And the huge quantity of mediocre food that is constantly surrounding you.  I'm getting heart burn just thinking about it

And the having a toddler in a confined space.

And the boat that smelled like raw sewage.

Not.  Good. 

Don't get me wrong, Catalina was awesome, Ensenada was great and we loved spending time with family but the large boat is where the whole equation went south.  I think next time we'll just stick with a hotel.

Tuesday, January 10, 2012


Today we leave for our Cruise.

Wish us luck. Both the hubbs and I get really sea sick. 

In honor of a week's hiatus here's one my favorite Cruisin' songs of all tim


Friday, January 6, 2012

Know Thyself

Every Tuesday night our family heads to Baskin Robins for $1 scoop night.  I'm not the kind of person who can keep treats in the house (or I just eat them all up in one fail swoop) so even though we know that the ice cream in more expensive it works best for us--we get ice cream once a week, on Tuesday and everybody gets a kid sized scoop.

Coming home from ice cream this week Claire was angry and fussy in the car.  In an attempt to distract her he started playing a game of I-Spy.  

"If you can see a bus, raise your hand," he called. 

"If you can see a driver talking on their cell phone, raise your hand"

He got nothing.  She just kept fussing and crying.  So the hubbs called, "If you're a little girl crying in the back seat raise your hand."  Claire's little hand shot up and even though we erupted in laughter she just kept crying with her little hand straight in the air.

And after weeks of carefully consideration we decided to remodel our kitchen.  The amazing thing is we actually doubled the amount of counter space we have.

Ah So Cal and your tiny apartments and high high rent.

Thursday, January 5, 2012

Public Apology

Several months ago we had Claire nearly weaned from her pacifier.  She knew that she only got to have it in bed and when she woke up in the morning she would had it over to us to put away in the cupboard until we needed it at nap time again.  I was proud.  And maybe a little self-righteous when I dropped her off at the babysitter and said, "there's a pass in her bag if there's an emergency but we're really trying to wean her from it."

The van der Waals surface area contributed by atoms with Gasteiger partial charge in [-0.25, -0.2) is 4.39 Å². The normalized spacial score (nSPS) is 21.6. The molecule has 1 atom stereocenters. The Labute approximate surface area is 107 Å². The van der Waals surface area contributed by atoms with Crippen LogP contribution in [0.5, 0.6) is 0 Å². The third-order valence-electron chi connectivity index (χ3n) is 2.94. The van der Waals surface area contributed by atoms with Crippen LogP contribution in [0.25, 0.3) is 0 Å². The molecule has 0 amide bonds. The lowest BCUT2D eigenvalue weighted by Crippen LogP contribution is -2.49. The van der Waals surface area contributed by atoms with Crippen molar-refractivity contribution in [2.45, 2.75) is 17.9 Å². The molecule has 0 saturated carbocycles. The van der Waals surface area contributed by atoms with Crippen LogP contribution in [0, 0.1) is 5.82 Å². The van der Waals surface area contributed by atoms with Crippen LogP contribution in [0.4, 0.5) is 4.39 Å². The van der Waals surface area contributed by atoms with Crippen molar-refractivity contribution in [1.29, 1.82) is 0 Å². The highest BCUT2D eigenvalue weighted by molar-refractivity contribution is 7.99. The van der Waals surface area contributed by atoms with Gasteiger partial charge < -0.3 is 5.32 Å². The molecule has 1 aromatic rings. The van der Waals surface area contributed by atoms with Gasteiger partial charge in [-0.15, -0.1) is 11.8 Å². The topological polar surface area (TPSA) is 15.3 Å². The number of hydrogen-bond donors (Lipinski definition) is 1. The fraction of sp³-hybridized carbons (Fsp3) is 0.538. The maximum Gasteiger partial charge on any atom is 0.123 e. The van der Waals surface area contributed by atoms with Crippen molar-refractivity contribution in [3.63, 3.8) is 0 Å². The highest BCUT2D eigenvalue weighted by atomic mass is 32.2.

So.  A couple of teeth, a Christmas holiday, 3 trips to Utah later and would you like to know how we're doing with "weaning" her from the pass?

Great.  Thanks for asking.

Wednesday, January 4, 2012

It's a good thing

The day we arrived in Utah my mom came home from getting her hair done and stated that she had bought me the most wonderful present and that if I didn't like it she was never going to buy me another present again.

Luckily we don't have to go that route because it is one of the most perfect gifts I have ever received.

It's called a gurgle pot and every time it pours it makes a gurgling noise. It's been on our table every night this week and everybody giggles every time it pours.  You can listen to it here and order one for your kitchen here.

Tuesday, January 3, 2012

How I use my brain cells these days

Today during a morning phone call my mom asked "so when are you going to start blogging again?"

I guess today.

When I first started being a stay-at-home mom I was at a party where I didn't really know anyone and someone asked me what I did.  I stammered around for a few minutes and said, "well....well...I guess I'm a mom?"  She laughed and said, "you must be new to this.  It get's easier."

The hard part wasn't staying with Claire.  I loved being with her (I still do) but there was something that was hard about redefining who I was.  Before I was a mom I had a really cool job.  I worked with a non-profit organization.  We did work with poor communities in Africa and South America.  My job was working with the staff we had in country to come up with the programs that they would use in the communities.  I helped them plan out what they were doing, helped them manage the funds as they were going along and helped with the follow up and analysis of the project.  My job was, by in large, a desk job but it did provide me with a chance to travel.  Several times a year I would go to South America or Africa to work with the communities and staff.  It provided me with many incredible experiences.  I have held a small boy in my arms who was dying of AIDS while we tried to feed him a special meal powder designed by students at BYU to provide maximum nutrition. He would be dead within 24 hours and when we woke up the next morning we would hear the whole town performing their traditional wailing for him.  I have cooked traditional bread in a hut on the savanna over a fire while the black smoke spewed and spewed and the baby who was in the hut with us just coughed and coughed.  I have seen the sun rise at Macchu Pichu and I have spent and entire New Year's eve celebration dancing to terrible polka music at fourteen-thousand feet.

Now that I'm 21 months into my parenting experiment one of the things that I am learning is that the job that I left and the job that I have now are actually very similar.  Both are packed with adventure, both have good days and bad days, both are changing the lives of other people.  

And both require a great deal of ingenuity.  

Case study: this morning.  Homemade yogurt is a little runnier than the store bought kind.  The last couple of days breakfast at our house has deteriorated into a yogurt finger-painting free for all.  Combine that with the fact that when Claire doesn't eat she gets really cross and things have been....tense to say the least.

Enter a trimmed bendy straw.

Ta-Da.  A whole breakfast consumed, a happy girl and a happy mom.